Today, three legal organizations that brought a class action lawsuit against Walmart earlier this year for discrimination against pregnant workers filed a new EEOC charge against the superstore.
Monday, December 4, 2017Contact:Rachel Sica, A Better Balance, 212-430-5982[email protected]
Maria Patrick, NWLC, 202 588 5180, [email protected]
Aurora Matthews, New Heights Communications, 301-221-7984,
[email protected]

Mother of two was forced on unpaid leave during her pregnancy for not lifting heavy merchandise

ATLANTA—Today, three legal organizations that brought a class action lawsuit against Walmart earlier this year for discrimination against pregnant workers filed a new Equal Employment Opportunity Commission (EEOC) charge against the superstore. The charge is on behalf of Whitney Tomlinson, a Walmart worker and 30-year-old single mother of two living in Griffin, GA, who was pushed onto an unpaid leave of absence when she submitted a doctor’s note citing some lifting restrictions due to her pregnancy. As a result, she suffered severe financial hardship during an already vulnerable time.

“I want Walmart to make real changes so that what happened to me doesn’t happen to anyone else,” said Ms. Tomlinson. “Walmart could have easily provided a way for me to keep working during my pregnancy, but they wouldn’t.”

The legal groups— A Better Balance, the National Women’s Law Center, and Mehri & Skalet, LLC—say that while Walmart changed its policies to provide reasonable accommodations for pregnant workers with “temporary disabilities,” the policy change doesn’t go far enough to fully comply with the law. Even pregnant workers not deemed disabled by Walmart sometimes need accommodations for their health and the law requires equal treatment for these workers. Earlier this year, two additional former Walmart employees who suffered from pregnancy discrimination brought a class action lawsuit claiming that the retail giant discriminated against thousands of pregnant women across the country. That lawsuit focused on a time period prior to when Walmart changed its policies in March 2014.

“While we have closely monitored Walmart’s treatment of pregnant workers since they changed their policies, it’s clear they remain out of step with the law and are pushing pregnant workers out when they need income the most,” said Dina Bakst, Co-Founder & Co-President of A Better Balance. “These unfair and illegal policies are devastating for workers who can least afford to go without income.”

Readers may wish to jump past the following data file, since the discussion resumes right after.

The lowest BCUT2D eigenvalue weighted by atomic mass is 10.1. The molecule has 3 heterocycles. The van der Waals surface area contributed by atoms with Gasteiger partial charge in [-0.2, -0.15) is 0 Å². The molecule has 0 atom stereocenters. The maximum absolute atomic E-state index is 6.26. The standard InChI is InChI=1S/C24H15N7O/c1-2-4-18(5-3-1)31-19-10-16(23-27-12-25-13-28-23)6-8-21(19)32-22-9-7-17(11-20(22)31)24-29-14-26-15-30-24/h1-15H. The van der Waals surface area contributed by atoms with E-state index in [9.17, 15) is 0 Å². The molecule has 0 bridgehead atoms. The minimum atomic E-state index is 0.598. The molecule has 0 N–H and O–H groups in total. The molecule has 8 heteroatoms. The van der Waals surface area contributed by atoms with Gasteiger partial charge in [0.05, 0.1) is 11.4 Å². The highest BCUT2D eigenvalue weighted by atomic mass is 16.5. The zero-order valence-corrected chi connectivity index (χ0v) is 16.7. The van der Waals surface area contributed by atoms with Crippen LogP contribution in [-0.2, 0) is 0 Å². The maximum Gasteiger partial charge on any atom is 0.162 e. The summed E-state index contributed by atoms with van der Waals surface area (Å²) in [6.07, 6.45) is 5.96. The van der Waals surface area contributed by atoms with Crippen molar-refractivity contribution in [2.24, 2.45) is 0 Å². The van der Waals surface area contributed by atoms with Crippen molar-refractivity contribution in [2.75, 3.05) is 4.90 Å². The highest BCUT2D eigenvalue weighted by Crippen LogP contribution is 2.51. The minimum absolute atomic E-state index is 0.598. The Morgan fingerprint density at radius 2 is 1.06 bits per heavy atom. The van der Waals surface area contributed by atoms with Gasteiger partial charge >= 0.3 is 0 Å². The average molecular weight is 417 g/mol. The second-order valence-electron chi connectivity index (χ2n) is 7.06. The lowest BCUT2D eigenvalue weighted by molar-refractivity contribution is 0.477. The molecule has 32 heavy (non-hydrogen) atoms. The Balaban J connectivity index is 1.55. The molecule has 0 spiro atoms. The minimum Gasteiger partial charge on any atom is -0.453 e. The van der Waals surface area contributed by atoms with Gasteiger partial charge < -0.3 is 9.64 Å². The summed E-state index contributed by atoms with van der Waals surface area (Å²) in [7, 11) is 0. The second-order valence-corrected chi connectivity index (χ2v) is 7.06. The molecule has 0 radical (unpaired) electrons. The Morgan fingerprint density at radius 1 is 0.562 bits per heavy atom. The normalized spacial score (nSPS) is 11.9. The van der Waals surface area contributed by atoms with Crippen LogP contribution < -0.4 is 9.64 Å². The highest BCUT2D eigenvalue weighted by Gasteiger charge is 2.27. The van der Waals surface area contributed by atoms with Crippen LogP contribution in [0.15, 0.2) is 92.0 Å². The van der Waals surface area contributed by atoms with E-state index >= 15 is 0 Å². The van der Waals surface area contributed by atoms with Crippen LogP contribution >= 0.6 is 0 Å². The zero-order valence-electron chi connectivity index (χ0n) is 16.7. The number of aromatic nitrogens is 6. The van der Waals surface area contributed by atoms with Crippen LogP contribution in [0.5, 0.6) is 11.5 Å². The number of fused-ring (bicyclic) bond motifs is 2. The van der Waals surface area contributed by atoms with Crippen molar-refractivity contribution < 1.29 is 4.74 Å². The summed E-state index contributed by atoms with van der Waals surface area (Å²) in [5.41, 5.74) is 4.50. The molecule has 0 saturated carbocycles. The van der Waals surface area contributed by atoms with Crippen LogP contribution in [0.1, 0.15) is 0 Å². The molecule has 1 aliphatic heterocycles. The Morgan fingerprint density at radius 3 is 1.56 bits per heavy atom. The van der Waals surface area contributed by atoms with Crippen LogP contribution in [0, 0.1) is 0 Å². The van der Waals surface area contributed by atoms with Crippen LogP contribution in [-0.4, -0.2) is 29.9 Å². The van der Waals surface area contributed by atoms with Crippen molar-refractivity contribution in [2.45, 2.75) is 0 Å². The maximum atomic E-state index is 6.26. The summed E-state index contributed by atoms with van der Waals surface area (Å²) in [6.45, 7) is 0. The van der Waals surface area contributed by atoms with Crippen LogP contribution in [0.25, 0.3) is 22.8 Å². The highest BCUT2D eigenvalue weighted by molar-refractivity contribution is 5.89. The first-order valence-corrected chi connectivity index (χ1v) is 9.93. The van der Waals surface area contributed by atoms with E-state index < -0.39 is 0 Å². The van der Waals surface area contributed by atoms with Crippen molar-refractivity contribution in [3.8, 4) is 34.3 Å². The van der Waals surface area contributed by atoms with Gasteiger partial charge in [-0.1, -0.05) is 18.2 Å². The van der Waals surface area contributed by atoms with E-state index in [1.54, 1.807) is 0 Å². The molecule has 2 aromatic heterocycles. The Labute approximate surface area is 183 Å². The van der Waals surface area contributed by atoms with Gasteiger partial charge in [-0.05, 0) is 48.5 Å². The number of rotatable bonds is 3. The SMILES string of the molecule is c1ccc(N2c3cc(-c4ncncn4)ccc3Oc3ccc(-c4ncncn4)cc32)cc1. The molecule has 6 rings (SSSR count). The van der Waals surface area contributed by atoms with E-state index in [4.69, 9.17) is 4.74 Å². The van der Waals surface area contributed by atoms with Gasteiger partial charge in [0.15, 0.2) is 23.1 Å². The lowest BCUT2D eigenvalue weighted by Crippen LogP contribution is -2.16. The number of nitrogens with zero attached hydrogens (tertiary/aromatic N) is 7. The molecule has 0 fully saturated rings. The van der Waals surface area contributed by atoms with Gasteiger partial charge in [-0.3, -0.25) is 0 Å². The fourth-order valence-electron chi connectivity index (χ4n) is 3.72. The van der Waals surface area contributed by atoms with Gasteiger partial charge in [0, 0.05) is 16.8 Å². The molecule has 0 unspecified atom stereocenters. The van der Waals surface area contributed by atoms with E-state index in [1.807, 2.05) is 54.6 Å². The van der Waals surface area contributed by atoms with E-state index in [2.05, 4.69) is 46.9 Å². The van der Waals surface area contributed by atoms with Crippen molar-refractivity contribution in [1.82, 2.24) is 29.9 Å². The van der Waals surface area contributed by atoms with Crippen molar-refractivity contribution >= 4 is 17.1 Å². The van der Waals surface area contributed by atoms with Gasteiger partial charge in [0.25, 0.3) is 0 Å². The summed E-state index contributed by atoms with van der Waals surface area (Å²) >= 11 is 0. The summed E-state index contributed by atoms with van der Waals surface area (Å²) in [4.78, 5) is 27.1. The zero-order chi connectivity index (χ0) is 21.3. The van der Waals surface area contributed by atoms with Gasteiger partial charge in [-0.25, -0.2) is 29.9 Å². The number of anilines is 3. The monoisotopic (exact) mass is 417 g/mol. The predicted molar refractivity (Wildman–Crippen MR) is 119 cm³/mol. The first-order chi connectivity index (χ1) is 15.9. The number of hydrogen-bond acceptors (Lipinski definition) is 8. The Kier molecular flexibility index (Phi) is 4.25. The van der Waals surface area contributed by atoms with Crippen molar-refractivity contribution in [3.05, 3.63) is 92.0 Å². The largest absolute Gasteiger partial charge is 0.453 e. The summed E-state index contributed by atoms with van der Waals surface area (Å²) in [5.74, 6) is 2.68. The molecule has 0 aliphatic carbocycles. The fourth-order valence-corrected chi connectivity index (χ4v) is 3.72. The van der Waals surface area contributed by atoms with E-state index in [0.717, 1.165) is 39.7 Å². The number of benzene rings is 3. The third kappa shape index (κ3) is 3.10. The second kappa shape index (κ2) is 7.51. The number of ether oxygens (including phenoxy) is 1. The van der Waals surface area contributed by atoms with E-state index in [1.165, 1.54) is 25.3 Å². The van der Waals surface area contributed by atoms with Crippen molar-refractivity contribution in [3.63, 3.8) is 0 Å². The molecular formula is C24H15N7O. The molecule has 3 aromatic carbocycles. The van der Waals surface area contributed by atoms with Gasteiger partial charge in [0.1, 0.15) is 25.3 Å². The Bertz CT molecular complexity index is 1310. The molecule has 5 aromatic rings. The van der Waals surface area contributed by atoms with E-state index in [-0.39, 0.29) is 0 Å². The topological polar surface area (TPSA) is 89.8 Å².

“Walmart must update their policy to ensure that pregnant workers are no longer pushed off the job at the moment they can least afford it,” said Emily Martin, General Counsel and Vice President for Workplace Justice at the National Women’s Law Center. “This is not only common sense, but it makes good business sense, too.”

“Our clients must be fully compensated for their losses,” said Ellen Eardley, a partner at the law firm Mehri & Skalet, PLLC. “Walmart cannot get away with discrimination and treating their pregnant workers like second-class citizens.”

Three years ago, the three legal groups filed a charge on behalf of Candis Riggins, from Maryland, whose job responsibilities—including cleaning bathrooms with toxic chemicals—were causing her to become ill while she was pregnant. When Ms. Riggins asked for temporary relief of those duties, she was denied. As a result, Ms. Riggins called out sick a number of times, and was eventually fired.

The groups are also representing Juanita Fischer in her legal efforts against Walmart. In the fall of 2015, Walmart told her they do not have any policy for accommodating pregnant workers and that the only accommodation she could get would be under the Americans with Disabilities Act. She requested accommodations for the health of her pregnancy, but her requests were denied. In early 2016, she was terminated the day after she slipped at work and hit her pregnant stomach on the edge of a sink and went to the emergency room. Ms. Fischer filed a charge of discrimination with the EEOC in Louisiana. Ms. Riggins’ and Ms. Fischer’s charges are both still pending before the EEOC.

Note: Ms. Tomlinson and representatives from the legal groups are available for interviews.


Click here to read the redacted charge.

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